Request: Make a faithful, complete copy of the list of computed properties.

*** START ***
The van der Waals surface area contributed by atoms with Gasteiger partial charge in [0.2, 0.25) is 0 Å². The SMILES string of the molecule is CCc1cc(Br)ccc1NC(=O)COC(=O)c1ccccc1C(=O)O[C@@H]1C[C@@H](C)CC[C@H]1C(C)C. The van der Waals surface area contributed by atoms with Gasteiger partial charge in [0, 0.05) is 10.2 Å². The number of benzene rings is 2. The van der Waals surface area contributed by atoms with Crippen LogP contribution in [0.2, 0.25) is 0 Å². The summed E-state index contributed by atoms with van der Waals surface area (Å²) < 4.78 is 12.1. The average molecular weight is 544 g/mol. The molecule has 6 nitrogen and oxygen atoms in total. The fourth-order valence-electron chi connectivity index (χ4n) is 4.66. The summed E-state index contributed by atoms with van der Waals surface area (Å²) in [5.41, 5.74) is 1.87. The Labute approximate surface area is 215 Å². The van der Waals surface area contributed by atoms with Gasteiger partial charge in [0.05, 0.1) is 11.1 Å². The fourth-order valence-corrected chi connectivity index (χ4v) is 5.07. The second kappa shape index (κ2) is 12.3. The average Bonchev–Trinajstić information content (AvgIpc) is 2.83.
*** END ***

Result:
The van der Waals surface area contributed by atoms with Gasteiger partial charge in [0.2, 0.25) is 0 Å². The SMILES string of the molecule is CCc1cc(Br)ccc1NC(=O)COC(=O)c1ccccc1C(=O)O[C@@H]1C[C@@H](C)CC[C@H]1C(C)C. The van der Waals surface area contributed by atoms with Gasteiger partial charge in [0, 0.05) is 10.2 Å². The number of benzene rings is 2. The van der Waals surface area contributed by atoms with Crippen LogP contribution in [0.2, 0.25) is 0 Å². The summed E-state index contributed by atoms with van der Waals surface area (Å²) < 4.78 is 12.1. The average molecular weight is 544 g/mol. The molecule has 6 nitrogen and oxygen atoms in total. The fourth-order valence-electron chi connectivity index (χ4n) is 4.66. The summed E-state index contributed by atoms with van der Waals surface area (Å²) in [5.41, 5.74) is 1.87. The Labute approximate surface area is 215 Å². The van der Waals surface area contributed by atoms with Gasteiger partial charge in [0.05, 0.1) is 11.1 Å². The fourth-order valence-corrected chi connectivity index (χ4v) is 5.07. The second kappa shape index (κ2) is 12.3. The average Bonchev–Trinajstić information content (AvgIpc) is 2.83.